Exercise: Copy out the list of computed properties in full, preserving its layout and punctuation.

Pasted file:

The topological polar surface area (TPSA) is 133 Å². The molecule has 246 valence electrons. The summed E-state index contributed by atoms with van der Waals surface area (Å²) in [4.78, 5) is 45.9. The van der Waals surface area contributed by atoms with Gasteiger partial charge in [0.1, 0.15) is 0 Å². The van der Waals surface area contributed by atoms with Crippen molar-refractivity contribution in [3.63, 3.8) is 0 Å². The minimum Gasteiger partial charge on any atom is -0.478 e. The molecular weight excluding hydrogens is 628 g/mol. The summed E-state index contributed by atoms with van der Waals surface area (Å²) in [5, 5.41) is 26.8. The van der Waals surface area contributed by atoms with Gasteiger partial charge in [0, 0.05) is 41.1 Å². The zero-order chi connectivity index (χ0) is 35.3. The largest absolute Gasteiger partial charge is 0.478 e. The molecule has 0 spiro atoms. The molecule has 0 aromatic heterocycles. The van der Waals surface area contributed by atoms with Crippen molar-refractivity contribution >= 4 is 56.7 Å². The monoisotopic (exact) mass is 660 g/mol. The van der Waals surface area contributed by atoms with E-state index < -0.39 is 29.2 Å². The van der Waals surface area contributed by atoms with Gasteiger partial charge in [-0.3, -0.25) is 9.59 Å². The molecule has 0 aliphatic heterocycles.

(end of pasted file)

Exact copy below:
The topological polar surface area (TPSA) is 133 Å². The molecule has 246 valence electrons. The summed E-state index contributed by atoms with van der Waals surface area (Å²) in [4.78, 5) is 45.9. The van der Waals surface area contributed by atoms with Gasteiger partial charge in [0.1, 0.15) is 0 Å². The van der Waals surface area contributed by atoms with Crippen molar-refractivity contribution in [3.63, 3.8) is 0 Å². The minimum Gasteiger partial charge on any atom is -0.478 e. The molecular weight excluding hydrogens is 628 g/mol. The summed E-state index contributed by atoms with van der Waals surface area (Å²) in [5, 5.41) is 26.8. The van der Waals surface area contributed by atoms with Gasteiger partial charge in [0, 0.05) is 41.1 Å². The zero-order chi connectivity index (χ0) is 35.3. The largest absolute Gasteiger partial charge is 0.478 e. The molecule has 0 spiro atoms. The molecule has 0 aromatic heterocycles. The van der Waals surface area contributed by atoms with Crippen molar-refractivity contribution >= 4 is 56.7 Å². The monoisotopic (exact) mass is 660 g/mol. The van der Waals surface area contributed by atoms with E-state index < -0.39 is 29.2 Å². The van der Waals surface area contributed by atoms with Gasteiger partial charge in [-0.3, -0.25) is 9.59 Å². The molecule has 0 aliphatic heterocycles.